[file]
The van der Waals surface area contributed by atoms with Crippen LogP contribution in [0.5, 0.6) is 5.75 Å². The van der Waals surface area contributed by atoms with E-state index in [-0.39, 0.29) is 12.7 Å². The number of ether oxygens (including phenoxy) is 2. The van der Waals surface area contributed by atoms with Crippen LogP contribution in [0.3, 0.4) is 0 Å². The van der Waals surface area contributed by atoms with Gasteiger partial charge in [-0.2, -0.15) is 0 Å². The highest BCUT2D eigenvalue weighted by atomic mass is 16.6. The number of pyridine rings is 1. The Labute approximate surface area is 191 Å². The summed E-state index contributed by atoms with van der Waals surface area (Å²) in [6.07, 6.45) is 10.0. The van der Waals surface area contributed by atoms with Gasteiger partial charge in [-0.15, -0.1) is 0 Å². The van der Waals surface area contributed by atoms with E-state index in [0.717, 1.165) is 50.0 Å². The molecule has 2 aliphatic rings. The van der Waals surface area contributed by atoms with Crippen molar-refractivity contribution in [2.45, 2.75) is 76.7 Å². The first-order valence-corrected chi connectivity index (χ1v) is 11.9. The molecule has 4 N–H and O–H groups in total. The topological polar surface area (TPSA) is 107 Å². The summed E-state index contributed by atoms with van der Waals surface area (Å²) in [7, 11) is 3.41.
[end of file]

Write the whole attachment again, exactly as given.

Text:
The van der Waals surface area contributed by atoms with Crippen LogP contribution in [0.5, 0.6) is 5.75 Å². The van der Waals surface area contributed by atoms with E-state index in [-0.39, 0.29) is 12.7 Å². The number of ether oxygens (including phenoxy) is 2. The van der Waals surface area contributed by atoms with Crippen LogP contribution in [0.3, 0.4) is 0 Å². The van der Waals surface area contributed by atoms with Gasteiger partial charge in [-0.2, -0.15) is 0 Å². The highest BCUT2D eigenvalue weighted by atomic mass is 16.6. The number of pyridine rings is 1. The Labute approximate surface area is 191 Å². The summed E-state index contributed by atoms with van der Waals surface area (Å²) in [6.07, 6.45) is 10.0. The van der Waals surface area contributed by atoms with Gasteiger partial charge in [-0.15, -0.1) is 0 Å². The van der Waals surface area contributed by atoms with E-state index in [0.717, 1.165) is 50.0 Å². The molecule has 2 aliphatic rings. The van der Waals surface area contributed by atoms with Crippen molar-refractivity contribution in [2.45, 2.75) is 76.7 Å². The first-order valence-corrected chi connectivity index (χ1v) is 11.9. The molecule has 4 N–H and O–H groups in total. The topological polar surface area (TPSA) is 107 Å². The summed E-state index contributed by atoms with van der Waals surface area (Å²) in [7, 11) is 3.41.